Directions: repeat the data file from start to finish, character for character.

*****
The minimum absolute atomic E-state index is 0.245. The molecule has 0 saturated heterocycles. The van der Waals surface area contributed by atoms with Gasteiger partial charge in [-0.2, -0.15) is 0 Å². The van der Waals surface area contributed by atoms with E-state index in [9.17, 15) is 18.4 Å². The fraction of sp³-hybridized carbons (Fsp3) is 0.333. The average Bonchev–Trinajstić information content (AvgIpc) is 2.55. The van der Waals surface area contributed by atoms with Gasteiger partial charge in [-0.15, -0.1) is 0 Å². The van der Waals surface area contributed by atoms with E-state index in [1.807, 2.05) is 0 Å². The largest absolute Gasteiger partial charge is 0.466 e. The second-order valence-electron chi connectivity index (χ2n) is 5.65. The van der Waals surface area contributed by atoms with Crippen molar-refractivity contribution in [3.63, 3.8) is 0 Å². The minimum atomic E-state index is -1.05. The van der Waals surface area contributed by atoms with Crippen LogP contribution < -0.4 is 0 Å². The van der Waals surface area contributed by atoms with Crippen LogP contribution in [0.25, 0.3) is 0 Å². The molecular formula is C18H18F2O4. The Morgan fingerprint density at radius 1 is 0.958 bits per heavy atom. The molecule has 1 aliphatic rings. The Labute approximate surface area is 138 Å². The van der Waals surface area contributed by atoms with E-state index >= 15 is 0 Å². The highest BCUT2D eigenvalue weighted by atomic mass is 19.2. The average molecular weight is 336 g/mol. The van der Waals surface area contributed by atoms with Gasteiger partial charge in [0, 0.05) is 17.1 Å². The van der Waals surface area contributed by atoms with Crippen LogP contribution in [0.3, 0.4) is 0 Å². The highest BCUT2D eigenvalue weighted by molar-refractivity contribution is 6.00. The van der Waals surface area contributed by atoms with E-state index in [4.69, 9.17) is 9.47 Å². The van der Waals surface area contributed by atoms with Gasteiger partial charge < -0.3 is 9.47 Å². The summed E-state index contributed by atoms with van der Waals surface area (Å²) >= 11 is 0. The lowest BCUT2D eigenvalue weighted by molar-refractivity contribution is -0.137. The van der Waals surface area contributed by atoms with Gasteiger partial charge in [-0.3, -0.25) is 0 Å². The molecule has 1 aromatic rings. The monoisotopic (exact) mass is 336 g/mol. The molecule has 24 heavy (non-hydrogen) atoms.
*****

The minimum absolute atomic E-state index is 0.245. The molecule has 0 saturated heterocycles. The van der Waals surface area contributed by atoms with Gasteiger partial charge in [-0.2, -0.15) is 0 Å². The van der Waals surface area contributed by atoms with E-state index in [9.17, 15) is 18.4 Å². The fraction of sp³-hybridized carbons (Fsp3) is 0.333. The average Bonchev–Trinajstić information content (AvgIpc) is 2.55. The van der Waals surface area contributed by atoms with Gasteiger partial charge in [-0.15, -0.1) is 0 Å². The van der Waals surface area contributed by atoms with E-state index in [1.807, 2.05) is 0 Å². The largest absolute Gasteiger partial charge is 0.466 e. The second-order valence-electron chi connectivity index (χ2n) is 5.65. The van der Waals surface area contributed by atoms with Crippen molar-refractivity contribution in [3.63, 3.8) is 0 Å². The minimum atomic E-state index is -1.05. The van der Waals surface area contributed by atoms with Crippen LogP contribution < -0.4 is 0 Å². The van der Waals surface area contributed by atoms with Crippen LogP contribution in [0.25, 0.3) is 0 Å². The molecular formula is C18H18F2O4. The Morgan fingerprint density at radius 1 is 0.958 bits per heavy atom. The molecule has 1 aliphatic rings. The Labute approximate surface area is 138 Å². The van der Waals surface area contributed by atoms with E-state index >= 15 is 0 Å². The highest BCUT2D eigenvalue weighted by atomic mass is 19.2. The average molecular weight is 336 g/mol. The van der Waals surface area contributed by atoms with Gasteiger partial charge in [0, 0.05) is 17.1 Å². The van der Waals surface area contributed by atoms with Crippen LogP contribution in [0.3, 0.4) is 0 Å². The highest BCUT2D eigenvalue weighted by molar-refractivity contribution is 6.00. The van der Waals surface area contributed by atoms with E-state index in [4.69, 9.17) is 9.47 Å². The van der Waals surface area contributed by atoms with Gasteiger partial charge < -0.3 is 9.47 Å². The summed E-state index contributed by atoms with van der Waals surface area (Å²) >= 11 is 0. The lowest BCUT2D eigenvalue weighted by molar-refractivity contribution is -0.137. The van der Waals surface area contributed by atoms with Gasteiger partial charge in [-0.3, -0.25) is 0 Å². The molecule has 1 aromatic rings. The monoisotopic (exact) mass is 336 g/mol. The molecule has 24 heavy (non-hydrogen) atoms.